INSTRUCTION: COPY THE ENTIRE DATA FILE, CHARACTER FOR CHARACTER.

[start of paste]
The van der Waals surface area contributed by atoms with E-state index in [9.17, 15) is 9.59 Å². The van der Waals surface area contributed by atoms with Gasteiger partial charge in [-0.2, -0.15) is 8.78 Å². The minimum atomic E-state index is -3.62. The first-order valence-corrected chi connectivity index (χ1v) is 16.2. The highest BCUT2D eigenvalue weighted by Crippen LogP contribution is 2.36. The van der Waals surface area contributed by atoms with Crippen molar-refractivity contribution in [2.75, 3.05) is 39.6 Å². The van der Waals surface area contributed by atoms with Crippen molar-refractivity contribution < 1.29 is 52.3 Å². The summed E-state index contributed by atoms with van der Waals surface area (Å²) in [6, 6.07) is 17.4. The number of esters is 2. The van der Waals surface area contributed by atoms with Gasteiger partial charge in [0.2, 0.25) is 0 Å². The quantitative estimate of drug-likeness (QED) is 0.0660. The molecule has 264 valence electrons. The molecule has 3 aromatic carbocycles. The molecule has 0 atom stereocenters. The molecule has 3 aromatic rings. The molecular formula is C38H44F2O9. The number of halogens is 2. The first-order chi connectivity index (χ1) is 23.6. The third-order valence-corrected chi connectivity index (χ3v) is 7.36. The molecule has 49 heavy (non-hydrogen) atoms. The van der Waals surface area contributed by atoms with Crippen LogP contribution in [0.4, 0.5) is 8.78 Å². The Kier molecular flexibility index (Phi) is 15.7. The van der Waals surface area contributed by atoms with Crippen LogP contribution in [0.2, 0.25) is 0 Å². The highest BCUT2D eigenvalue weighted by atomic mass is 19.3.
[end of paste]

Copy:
The van der Waals surface area contributed by atoms with E-state index in [9.17, 15) is 9.59 Å². The van der Waals surface area contributed by atoms with Gasteiger partial charge in [-0.2, -0.15) is 8.78 Å². The minimum atomic E-state index is -3.62. The first-order valence-corrected chi connectivity index (χ1v) is 16.2. The highest BCUT2D eigenvalue weighted by Crippen LogP contribution is 2.36. The van der Waals surface area contributed by atoms with Crippen molar-refractivity contribution in [2.75, 3.05) is 39.6 Å². The van der Waals surface area contributed by atoms with Crippen molar-refractivity contribution < 1.29 is 52.3 Å². The summed E-state index contributed by atoms with van der Waals surface area (Å²) in [6, 6.07) is 17.4. The number of esters is 2. The van der Waals surface area contributed by atoms with Gasteiger partial charge in [0.2, 0.25) is 0 Å². The quantitative estimate of drug-likeness (QED) is 0.0660. The molecule has 264 valence electrons. The molecule has 3 aromatic carbocycles. The molecule has 0 atom stereocenters. The molecule has 3 aromatic rings. The molecular formula is C38H44F2O9. The number of halogens is 2. The first-order chi connectivity index (χ1) is 23.6. The third-order valence-corrected chi connectivity index (χ3v) is 7.36. The molecule has 49 heavy (non-hydrogen) atoms. The van der Waals surface area contributed by atoms with Crippen LogP contribution in [0.4, 0.5) is 8.78 Å². The Kier molecular flexibility index (Phi) is 15.7. The van der Waals surface area contributed by atoms with Crippen LogP contribution in [0.2, 0.25) is 0 Å². The highest BCUT2D eigenvalue weighted by atomic mass is 19.3.